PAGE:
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Building Blocks 23: Mic Technique 6

Mic Technique pt 6: Gain, Levels, and Feedback

If you open the options panel in DDO and go to audio you will see a section for settings for voice chat.  One of these settings is voice gain, it’s a slider bar.  While it can refer to many things, gain is usually shorthand for transmission gain which is the power increase of a signal.  In very simple terms, gain is input level.  It adjust the volume to an appropriate level for the piece of gear receiving the signal to properly process it.  For a sound board, effects processor, or compressor and similar gear, this brings the audio signal up to a level that allows these pieces of gear to process the signal well.  In the case of DDO, they aren’t doing much more than transmitting your audio signal.  Gain can be set at a value between 0 and 100.  It is important to note that this is an arbitrary value.  While they are relative, these values have no outside meaning.

We want to set gain at what we call a “nominal” level.  This simply means we want a level that is at a setting that is neither too loud nor too soft but rather one that is consistently within the two – a normal level if you will.  To set our level check the “mic test” box.  This will pop up what we call a meter and it will allow you to hear what your mic is picking up.  This pop up meter is very standard to the business of sound and you’ve probably seen such indicators before on other gear.  As you test your mic you will see the meter move correlating to how loud your voice is.  At a certain gain the green meter will turn yellow and a little more gain will turn the meter red.  If your meter is hitting red, you need to turn your gain down because this means you are overloading the system.  This is called clipping, it means that the amount of power behind the audio signal is greater than the system can translate.  The resulting sound will be crackly and distorted.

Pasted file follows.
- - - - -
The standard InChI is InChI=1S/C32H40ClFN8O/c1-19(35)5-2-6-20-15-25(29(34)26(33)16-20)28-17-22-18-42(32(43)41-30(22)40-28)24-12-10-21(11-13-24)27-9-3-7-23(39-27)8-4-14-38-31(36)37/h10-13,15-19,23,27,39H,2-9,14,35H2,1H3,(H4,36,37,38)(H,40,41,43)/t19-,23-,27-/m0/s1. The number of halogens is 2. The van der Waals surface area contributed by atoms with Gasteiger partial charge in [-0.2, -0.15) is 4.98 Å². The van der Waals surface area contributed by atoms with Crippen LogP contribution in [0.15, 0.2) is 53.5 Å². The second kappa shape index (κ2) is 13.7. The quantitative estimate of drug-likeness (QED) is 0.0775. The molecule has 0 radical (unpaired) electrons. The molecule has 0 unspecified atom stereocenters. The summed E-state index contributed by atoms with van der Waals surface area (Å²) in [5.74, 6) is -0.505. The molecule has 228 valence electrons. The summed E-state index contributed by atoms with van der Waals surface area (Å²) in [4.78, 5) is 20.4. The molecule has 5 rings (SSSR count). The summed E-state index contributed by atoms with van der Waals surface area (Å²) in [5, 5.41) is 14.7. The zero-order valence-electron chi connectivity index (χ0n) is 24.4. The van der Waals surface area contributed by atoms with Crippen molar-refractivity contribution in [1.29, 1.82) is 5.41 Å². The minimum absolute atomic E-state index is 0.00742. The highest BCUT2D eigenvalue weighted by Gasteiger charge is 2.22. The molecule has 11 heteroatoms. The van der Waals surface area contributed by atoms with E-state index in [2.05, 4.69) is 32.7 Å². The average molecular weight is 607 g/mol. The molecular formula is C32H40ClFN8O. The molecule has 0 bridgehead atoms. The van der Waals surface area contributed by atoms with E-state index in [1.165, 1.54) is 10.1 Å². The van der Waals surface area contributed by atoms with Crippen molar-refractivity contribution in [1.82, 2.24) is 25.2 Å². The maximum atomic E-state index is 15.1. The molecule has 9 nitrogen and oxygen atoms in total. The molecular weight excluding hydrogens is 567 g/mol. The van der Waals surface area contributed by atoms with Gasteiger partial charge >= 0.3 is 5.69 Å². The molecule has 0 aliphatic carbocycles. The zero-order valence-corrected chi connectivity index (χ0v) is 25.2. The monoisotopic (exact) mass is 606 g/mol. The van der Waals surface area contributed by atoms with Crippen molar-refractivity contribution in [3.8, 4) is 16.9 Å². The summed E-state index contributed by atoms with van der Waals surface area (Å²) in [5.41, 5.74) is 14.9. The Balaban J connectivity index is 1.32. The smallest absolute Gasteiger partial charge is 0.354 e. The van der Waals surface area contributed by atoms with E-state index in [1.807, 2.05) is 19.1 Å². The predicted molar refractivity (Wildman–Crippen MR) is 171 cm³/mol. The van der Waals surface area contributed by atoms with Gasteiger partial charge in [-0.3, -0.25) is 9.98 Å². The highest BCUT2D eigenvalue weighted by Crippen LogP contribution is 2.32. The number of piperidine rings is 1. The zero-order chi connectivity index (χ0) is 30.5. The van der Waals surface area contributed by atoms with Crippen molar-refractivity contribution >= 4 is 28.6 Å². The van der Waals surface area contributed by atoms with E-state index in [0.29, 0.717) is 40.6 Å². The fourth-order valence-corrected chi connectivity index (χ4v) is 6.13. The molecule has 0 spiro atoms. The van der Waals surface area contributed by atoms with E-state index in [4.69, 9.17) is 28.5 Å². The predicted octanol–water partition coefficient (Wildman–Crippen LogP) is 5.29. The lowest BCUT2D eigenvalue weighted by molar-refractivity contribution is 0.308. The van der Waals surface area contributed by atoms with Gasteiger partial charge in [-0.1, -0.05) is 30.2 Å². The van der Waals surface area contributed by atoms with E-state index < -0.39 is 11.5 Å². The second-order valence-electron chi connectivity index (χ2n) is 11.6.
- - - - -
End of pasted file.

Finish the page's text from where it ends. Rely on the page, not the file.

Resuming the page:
The thing to keep in mind here is dynamic range.  Dynamic range is the difference, in decibels, between the quietest and loudest moments of a sound/show.  Setting a level for something with a high dynamic range is difficult.  A level appropriate for the quietest moment would easily clip and cause distortion during louder moments.  A moment for the loudest portion would render the quiet moments inaudible.  Many sound systems employ the use of compressors (and also gates which have a different but complimentary function) to reduce the dynamic range on the loud end. (Compressors literally compress the audio signal down after a certain volume, though they have a set of variable parameters such as at what decibel level they begin to do so and by how much.  Gates effectively mute a channel unless the incoming signal is loud enough to “open the gate,” again with a variable set of parameters.)

Unless you have incorporated such devices into your own sound system then YOU are the compressor.  As much as possible try and talk is a reasonable range.  If you are a person who talks with a great deal of range (ie you like to jump up and down screaming) then you should set your gain with extra headroom.  Headroom is difference between the nominal level and the peak level, the loudest level before clipping.  Think of this as a buffer for those moments of sudden outbursts.  The best thing to do here is to test yourself and your mic using the mic test feature.  Have a conversation with yourself and try to simulate your normal game play volume.  Then find a friend or 3 (or a random PUG) and have them give you some feedback about your mic settings.